Statement from PGP developers about eFail

Andy Yen

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Edited May 25th, 2018 to remove the GPGTools recommendation due to the fact that Apple still has not patched certain Apple Mail vulnerabilities.

We are the developers of Enigmail(new window), Mailvelope(new window), Proton Mail, and the inventor of PGP(new window). Together, we have built a lot of the software that powers email encryption today. Last week, a group of security researchers released a paper(new window) that was then promoted by the Electronic Frontier Foundation(new window) (EFF) and received significant media coverage. The EFF and many news outlets proclaimed there are “serious vulnerabilities in PGP” and recommended that users disable PGP email encryption.

These statements are highly misleading and potentially dangerous. PGP is not broken. The vulnerabilities identified by eFail are not flaws with the OpenPGP protocol itself but rather flaws in certain implementations of PGP, including in Apple Mail and Mozilla Thunderbird. Many other commonly used software based upon PGP are not affected by the eFail vulnerability in any way, as the researchers themselves point out in their paper.

As an open standard, anybody can implement PGP, and it comes as no surprise that some implementations have security weaknesses.

However, this does not mean PGP itself is broken.

Our recommendation to PGP users

In light of the eFail vulnerability, we recommend that PGP users:

  • Use PGP implementations that are not impacted by eFail, or update their PGP software to the latest version.
  • Ensure that everyone you communicate with is also using unaffected implementations or has updated their PGP software. Be sure to get a verified confirmation from your contacts before sending sensitive information to them.

Among the commonly used software based on PGP, GnuPG, Mailvelope, and Proton Mail were never susceptible to eFail. Enigmail and GPGtools were vulnerable, and we recommend the following mitigations:

  • If you use Enigmail, upgrade to version 2.0.5, use only simple HTML or plain text viewing modes in Thunderbird, and update to the latest version of Thunderbird
  • If you use GPGTools with Apple Mail, switch to Enigmail and Thunderbird, or one of the other unimpacted implementations like Proton Mail or Mailvelope.

Why our recommendation is better than EFF’s recommendation

EFF recommended that users disable PGP plugins or stop using PGP altogether. This is akin to saying, “Some locks can be broken; therefore we must remove all doors.” This is particularly dangerous because it can put at risk individuals who rely on PGP encryption for security.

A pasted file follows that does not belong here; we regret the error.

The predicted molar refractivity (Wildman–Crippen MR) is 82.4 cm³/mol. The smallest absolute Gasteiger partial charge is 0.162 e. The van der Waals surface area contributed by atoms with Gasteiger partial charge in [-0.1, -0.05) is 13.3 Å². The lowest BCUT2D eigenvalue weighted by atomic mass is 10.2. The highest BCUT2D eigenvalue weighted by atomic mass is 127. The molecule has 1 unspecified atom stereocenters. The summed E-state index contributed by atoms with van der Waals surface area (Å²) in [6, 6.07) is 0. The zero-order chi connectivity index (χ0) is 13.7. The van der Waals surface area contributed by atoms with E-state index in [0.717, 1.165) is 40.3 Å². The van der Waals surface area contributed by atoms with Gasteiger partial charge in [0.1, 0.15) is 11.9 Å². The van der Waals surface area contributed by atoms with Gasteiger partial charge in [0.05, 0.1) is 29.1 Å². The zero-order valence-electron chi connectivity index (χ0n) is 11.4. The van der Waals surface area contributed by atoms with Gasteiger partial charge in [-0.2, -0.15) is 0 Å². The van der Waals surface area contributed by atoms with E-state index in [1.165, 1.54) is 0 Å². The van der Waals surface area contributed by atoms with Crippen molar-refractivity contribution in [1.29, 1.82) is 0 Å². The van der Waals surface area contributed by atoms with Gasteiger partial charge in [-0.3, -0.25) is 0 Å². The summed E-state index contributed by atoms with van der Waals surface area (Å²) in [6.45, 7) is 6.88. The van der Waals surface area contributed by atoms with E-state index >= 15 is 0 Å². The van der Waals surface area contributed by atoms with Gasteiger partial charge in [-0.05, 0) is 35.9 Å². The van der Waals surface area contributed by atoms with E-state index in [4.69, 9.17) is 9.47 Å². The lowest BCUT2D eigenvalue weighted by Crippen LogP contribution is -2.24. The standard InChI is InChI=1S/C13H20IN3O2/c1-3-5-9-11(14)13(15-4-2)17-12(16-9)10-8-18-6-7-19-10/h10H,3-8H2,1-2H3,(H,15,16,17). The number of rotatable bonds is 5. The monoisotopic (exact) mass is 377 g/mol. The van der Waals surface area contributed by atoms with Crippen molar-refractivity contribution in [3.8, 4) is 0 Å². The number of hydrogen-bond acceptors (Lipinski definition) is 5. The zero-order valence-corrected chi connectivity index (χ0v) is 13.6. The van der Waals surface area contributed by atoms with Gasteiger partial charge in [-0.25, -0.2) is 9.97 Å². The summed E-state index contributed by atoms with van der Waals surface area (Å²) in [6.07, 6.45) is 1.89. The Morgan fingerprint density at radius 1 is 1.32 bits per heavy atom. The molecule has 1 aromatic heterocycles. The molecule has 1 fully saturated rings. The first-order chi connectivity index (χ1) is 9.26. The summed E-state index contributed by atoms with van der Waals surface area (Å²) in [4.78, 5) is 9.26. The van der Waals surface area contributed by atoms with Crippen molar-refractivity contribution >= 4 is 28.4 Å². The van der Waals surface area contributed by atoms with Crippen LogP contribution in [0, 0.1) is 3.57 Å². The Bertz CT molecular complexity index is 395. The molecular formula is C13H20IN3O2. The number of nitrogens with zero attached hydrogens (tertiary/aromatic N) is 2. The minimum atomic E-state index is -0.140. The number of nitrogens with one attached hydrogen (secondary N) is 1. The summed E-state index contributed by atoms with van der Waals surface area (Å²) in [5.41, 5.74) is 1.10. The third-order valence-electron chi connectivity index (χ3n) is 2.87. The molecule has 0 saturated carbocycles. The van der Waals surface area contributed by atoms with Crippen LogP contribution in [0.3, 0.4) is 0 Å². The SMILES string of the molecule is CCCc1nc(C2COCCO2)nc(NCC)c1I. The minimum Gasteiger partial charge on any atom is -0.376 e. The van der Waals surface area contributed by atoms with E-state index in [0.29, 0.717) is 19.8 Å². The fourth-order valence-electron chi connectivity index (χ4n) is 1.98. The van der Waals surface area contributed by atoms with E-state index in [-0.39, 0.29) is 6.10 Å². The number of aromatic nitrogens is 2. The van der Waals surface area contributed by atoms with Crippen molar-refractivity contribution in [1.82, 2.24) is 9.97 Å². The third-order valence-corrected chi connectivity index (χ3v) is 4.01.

Both our recommendations and EFF’s recommendations require user action on the part of the sender and recipient of messages, but our recommendation provides better security. If you receive PGP email, following our recommendation protects you from eFail, while still allowing you to easily decrypt PGP messages. If you send PGP email, you need to inform your contacts to take appropriate action. If you give them EFFs recommendation, you may not be able to exchange encrypted messages with them. If you follow our recommendation, you can continue to use email encryption safely. It is that simple.

Using a secure PGP implementation will always be a better solution than not using encryption at all for email communication.

Concluding thoughts

Given that the OpenPGP protocol is still fundamentally secure, the recommendation publicized in the eFail announcements just does not make sense, especially considering that the vulnerabilities are so easy to mitigate.

Email is the world’s most widespread form of communication, and is an irreplaceable tool for many forms of communication. It is essential to improve the security of email, and PGP encryption plays a crucial role in this. As PGP developers, we are committed to keeping PGP users safe.

Signed,

Andy Yen, Founder, Proton(new window)
Phil Zimmermann(new window), Creator, PGP
Patrick Brunschwig, Founder, Enigmail(new window)
Thomas Oberndörfer, Founder, Mailvelope(new window)

You can also find additional technical statements from GnuPG(new window) and Proton Mail(new window).

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Andy Yen

Andy is the founder and CEO of Proton. He is a long-time advocate for privacy rights and has spoken at TED, Web Summit, and the United Nations about online privacy issues. Previously, Andy was a research scientist at CERN and has a PhD in particle physics from Harvard University.

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